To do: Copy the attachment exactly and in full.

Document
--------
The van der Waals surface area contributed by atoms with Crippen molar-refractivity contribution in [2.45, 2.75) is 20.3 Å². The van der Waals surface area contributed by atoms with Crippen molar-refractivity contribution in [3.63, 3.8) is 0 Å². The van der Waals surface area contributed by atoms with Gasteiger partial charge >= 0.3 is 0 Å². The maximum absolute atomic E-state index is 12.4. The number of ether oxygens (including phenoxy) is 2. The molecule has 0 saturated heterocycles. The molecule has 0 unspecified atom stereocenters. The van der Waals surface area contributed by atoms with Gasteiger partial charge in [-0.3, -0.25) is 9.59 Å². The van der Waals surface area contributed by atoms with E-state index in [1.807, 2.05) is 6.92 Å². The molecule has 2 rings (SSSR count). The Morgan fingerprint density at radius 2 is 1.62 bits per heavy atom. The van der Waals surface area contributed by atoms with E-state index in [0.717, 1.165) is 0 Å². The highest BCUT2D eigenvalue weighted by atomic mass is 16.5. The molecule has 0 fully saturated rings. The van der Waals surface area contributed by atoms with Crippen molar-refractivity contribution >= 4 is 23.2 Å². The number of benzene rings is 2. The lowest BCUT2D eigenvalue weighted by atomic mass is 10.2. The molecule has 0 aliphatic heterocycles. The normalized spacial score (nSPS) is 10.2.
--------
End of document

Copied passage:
The van der Waals surface area contributed by atoms with Crippen molar-refractivity contribution in [2.45, 2.75) is 20.3 Å². The van der Waals surface area contributed by atoms with Crippen molar-refractivity contribution in [3.63, 3.8) is 0 Å². The van der Waals surface area contributed by atoms with Gasteiger partial charge >= 0.3 is 0 Å². The maximum absolute atomic E-state index is 12.4. The number of ether oxygens (including phenoxy) is 2. The molecule has 0 saturated heterocycles. The molecule has 0 unspecified atom stereocenters. The van der Waals surface area contributed by atoms with Gasteiger partial charge in [-0.3, -0.25) is 9.59 Å². The van der Waals surface area contributed by atoms with E-state index in [1.807, 2.05) is 6.92 Å². The molecule has 2 rings (SSSR count). The Morgan fingerprint density at radius 2 is 1.62 bits per heavy atom. The van der Waals surface area contributed by atoms with E-state index in [0.717, 1.165) is 0 Å². The highest BCUT2D eigenvalue weighted by atomic mass is 16.5. The molecule has 0 fully saturated rings. The van der Waals surface area contributed by atoms with Crippen molar-refractivity contribution >= 4 is 23.2 Å². The number of benzene rings is 2. The lowest BCUT2D eigenvalue weighted by atomic mass is 10.2. The molecule has 0 aliphatic heterocycles. The normalized spacial score (nSPS) is 10.2.